Is Carbon Monoxide Poisoning Your Home?
What is carbon monoxide and why should you be concerned? Is carbon monoxide poisoning your home? First of all, carbon monoxide is an odorless, colorless gas and it is dangerous because it has no odor, color or taste making it impossible to detect with our senses. Common sources of carbon monoxide in your home come from furnaces, space heaters, gas cooking stoves, water heaters, clothes dryers, fireplaces, charcoal grills, wood stoves, lawn mowers, power generators, camp stoves, motor vehicles and power tools with internal combustion engines. Never, ever use a barbeque grill or portable gas generator indoors, and never heat your home using your oven!
Look for the following signs that may indicate carbon monoxide is poisoning your home:
- Streaks of soot around fuel-burning appliances
- Absence of an upward draft in your chimney
- Excess moisture found on windows, walls or other cold surfaces
- Excessive rusting on flue pipes, other pipe connections or appliance jacks
- Orange or yellow flames (they should be blue) in your combustion appliances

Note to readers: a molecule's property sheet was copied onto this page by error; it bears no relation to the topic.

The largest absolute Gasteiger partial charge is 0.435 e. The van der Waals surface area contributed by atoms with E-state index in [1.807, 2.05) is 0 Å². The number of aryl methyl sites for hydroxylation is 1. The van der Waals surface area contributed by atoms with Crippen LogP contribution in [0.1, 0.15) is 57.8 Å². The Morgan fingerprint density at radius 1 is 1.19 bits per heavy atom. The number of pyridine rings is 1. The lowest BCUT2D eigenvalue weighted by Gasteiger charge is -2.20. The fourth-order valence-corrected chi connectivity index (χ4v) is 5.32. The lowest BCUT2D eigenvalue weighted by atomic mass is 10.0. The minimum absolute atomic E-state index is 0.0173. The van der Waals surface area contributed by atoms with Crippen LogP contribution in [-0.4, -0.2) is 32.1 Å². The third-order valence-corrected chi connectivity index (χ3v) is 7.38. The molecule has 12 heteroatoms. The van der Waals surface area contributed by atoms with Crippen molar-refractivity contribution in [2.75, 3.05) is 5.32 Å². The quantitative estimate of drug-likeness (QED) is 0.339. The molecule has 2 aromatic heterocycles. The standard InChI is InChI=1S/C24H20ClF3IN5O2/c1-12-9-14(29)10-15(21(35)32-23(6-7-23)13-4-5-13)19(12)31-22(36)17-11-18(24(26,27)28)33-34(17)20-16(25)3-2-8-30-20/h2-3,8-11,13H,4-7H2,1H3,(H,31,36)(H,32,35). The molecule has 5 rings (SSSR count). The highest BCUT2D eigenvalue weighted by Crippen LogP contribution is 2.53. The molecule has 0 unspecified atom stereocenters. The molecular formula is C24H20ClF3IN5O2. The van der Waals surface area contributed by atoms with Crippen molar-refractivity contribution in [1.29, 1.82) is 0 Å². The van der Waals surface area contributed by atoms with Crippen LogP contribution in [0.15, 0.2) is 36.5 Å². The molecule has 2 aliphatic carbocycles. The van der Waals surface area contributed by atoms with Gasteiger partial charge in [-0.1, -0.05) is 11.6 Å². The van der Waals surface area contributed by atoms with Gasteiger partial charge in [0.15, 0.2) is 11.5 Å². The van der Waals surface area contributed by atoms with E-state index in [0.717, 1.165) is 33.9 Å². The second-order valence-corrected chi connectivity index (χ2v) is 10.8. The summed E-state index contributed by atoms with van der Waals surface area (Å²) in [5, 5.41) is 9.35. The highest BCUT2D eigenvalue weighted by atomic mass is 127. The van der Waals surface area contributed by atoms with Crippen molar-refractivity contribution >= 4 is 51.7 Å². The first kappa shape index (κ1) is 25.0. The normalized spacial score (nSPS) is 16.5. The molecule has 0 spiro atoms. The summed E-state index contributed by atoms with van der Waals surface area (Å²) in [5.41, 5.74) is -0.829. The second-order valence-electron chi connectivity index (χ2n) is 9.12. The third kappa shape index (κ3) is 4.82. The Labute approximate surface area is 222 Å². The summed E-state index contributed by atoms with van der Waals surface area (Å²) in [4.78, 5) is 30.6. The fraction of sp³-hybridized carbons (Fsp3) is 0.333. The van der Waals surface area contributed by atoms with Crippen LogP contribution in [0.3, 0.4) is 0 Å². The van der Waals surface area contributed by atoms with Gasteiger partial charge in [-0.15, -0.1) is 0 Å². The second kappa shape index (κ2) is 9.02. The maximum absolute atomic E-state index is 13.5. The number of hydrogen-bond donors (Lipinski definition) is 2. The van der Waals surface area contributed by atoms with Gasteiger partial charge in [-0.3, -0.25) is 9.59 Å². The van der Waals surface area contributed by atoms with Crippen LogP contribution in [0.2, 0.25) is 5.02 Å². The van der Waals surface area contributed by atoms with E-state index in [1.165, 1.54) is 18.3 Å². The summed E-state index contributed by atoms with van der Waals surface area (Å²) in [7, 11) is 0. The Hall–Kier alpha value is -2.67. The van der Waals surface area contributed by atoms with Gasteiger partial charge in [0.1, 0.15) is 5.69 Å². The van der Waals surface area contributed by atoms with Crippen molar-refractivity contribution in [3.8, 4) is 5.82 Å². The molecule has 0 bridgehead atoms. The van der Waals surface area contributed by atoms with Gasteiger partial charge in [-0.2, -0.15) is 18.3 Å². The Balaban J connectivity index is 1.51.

- Smoky smells – don’t assume your fire alarm works
- Fallen soot in fireplace
- Small amounts of water leaking from base of chimney vent or flue pipe
- Damaged or discolored bricks at the top of your chimney
- Rust on the portion of vent pipe visible from the outside
Know the symptoms of carbon monoxide poisoning:
- Low concentrations will give you a mild headache and breathlessness with mild exercise
- Continued exposure will give you flu like symptoms including more severe headache, dizziness, nausea
- Lethal concentrations will make you lose consciousness and be unable to escape (sometimes in as little as 10 minutes)
- It’s not the flu if you feel better when you are away from home or if several members of the household get sick at the same time (the flu is usually passed from person to person)
- Watch your pets – they seem to experience symptoms before you
How to avoid carbon monoxide poisoning:
- Install CO detectors within 10 feet of every bedroom
So be diligent and look for these signs and you won’t have to ask: Is carbon monoxide poisoning your home?